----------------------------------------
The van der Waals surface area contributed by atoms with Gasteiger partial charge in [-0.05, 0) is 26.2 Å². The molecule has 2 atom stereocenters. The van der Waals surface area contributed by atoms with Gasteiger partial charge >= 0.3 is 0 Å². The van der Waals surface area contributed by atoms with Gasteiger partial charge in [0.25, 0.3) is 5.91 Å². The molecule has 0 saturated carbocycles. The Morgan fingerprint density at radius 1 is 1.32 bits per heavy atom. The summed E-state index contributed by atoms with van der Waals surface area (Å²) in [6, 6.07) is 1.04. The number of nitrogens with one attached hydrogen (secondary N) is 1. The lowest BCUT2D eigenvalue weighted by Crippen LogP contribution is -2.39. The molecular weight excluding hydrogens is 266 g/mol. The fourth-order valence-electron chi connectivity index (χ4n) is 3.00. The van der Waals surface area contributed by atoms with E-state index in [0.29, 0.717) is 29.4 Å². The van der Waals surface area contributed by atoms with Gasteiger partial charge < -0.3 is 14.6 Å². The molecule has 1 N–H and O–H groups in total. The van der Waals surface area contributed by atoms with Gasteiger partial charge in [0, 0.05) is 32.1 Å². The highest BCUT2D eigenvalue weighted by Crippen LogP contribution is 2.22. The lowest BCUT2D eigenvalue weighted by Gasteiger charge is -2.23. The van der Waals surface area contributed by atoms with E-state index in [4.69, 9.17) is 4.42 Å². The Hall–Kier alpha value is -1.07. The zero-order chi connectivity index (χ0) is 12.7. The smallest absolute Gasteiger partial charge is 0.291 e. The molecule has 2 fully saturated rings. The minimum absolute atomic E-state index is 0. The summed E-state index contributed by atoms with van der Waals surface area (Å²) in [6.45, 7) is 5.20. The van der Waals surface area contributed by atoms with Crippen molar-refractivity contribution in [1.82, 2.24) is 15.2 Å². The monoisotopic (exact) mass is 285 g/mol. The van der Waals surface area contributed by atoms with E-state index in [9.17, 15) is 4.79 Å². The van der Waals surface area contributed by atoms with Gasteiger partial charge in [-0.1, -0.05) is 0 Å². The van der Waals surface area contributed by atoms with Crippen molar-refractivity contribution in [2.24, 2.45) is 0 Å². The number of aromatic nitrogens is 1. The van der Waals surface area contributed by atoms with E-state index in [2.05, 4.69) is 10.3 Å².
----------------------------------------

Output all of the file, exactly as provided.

The van der Waals surface area contributed by atoms with Gasteiger partial charge in [-0.05, 0) is 26.2 Å². The molecule has 2 atom stereocenters. The van der Waals surface area contributed by atoms with Gasteiger partial charge >= 0.3 is 0 Å². The van der Waals surface area contributed by atoms with Gasteiger partial charge in [0.25, 0.3) is 5.91 Å². The molecule has 0 saturated carbocycles. The Morgan fingerprint density at radius 1 is 1.32 bits per heavy atom. The summed E-state index contributed by atoms with van der Waals surface area (Å²) in [6, 6.07) is 1.04. The number of nitrogens with one attached hydrogen (secondary N) is 1. The lowest BCUT2D eigenvalue weighted by Crippen LogP contribution is -2.39. The molecular weight excluding hydrogens is 266 g/mol. The fourth-order valence-electron chi connectivity index (χ4n) is 3.00. The van der Waals surface area contributed by atoms with E-state index in [0.29, 0.717) is 29.4 Å². The van der Waals surface area contributed by atoms with Gasteiger partial charge < -0.3 is 14.6 Å². The molecule has 1 N–H and O–H groups in total. The van der Waals surface area contributed by atoms with Gasteiger partial charge in [0, 0.05) is 32.1 Å². The highest BCUT2D eigenvalue weighted by Crippen LogP contribution is 2.22. The lowest BCUT2D eigenvalue weighted by Gasteiger charge is -2.23. The van der Waals surface area contributed by atoms with E-state index in [4.69, 9.17) is 4.42 Å². The Hall–Kier alpha value is -1.07. The zero-order chi connectivity index (χ0) is 12.7. The smallest absolute Gasteiger partial charge is 0.291 e. The molecule has 2 fully saturated rings. The minimum absolute atomic E-state index is 0. The summed E-state index contributed by atoms with van der Waals surface area (Å²) in [6.45, 7) is 5.20. The van der Waals surface area contributed by atoms with Crippen molar-refractivity contribution in [1.82, 2.24) is 15.2 Å². The monoisotopic (exact) mass is 285 g/mol. The van der Waals surface area contributed by atoms with E-state index in [9.17, 15) is 4.79 Å². The van der Waals surface area contributed by atoms with Gasteiger partial charge in [-0.1, -0.05) is 0 Å². The van der Waals surface area contributed by atoms with Crippen molar-refractivity contribution in [2.24, 2.45) is 0 Å². The number of aromatic nitrogens is 1. The van der Waals surface area contributed by atoms with E-state index in [2.05, 4.69) is 10.3 Å².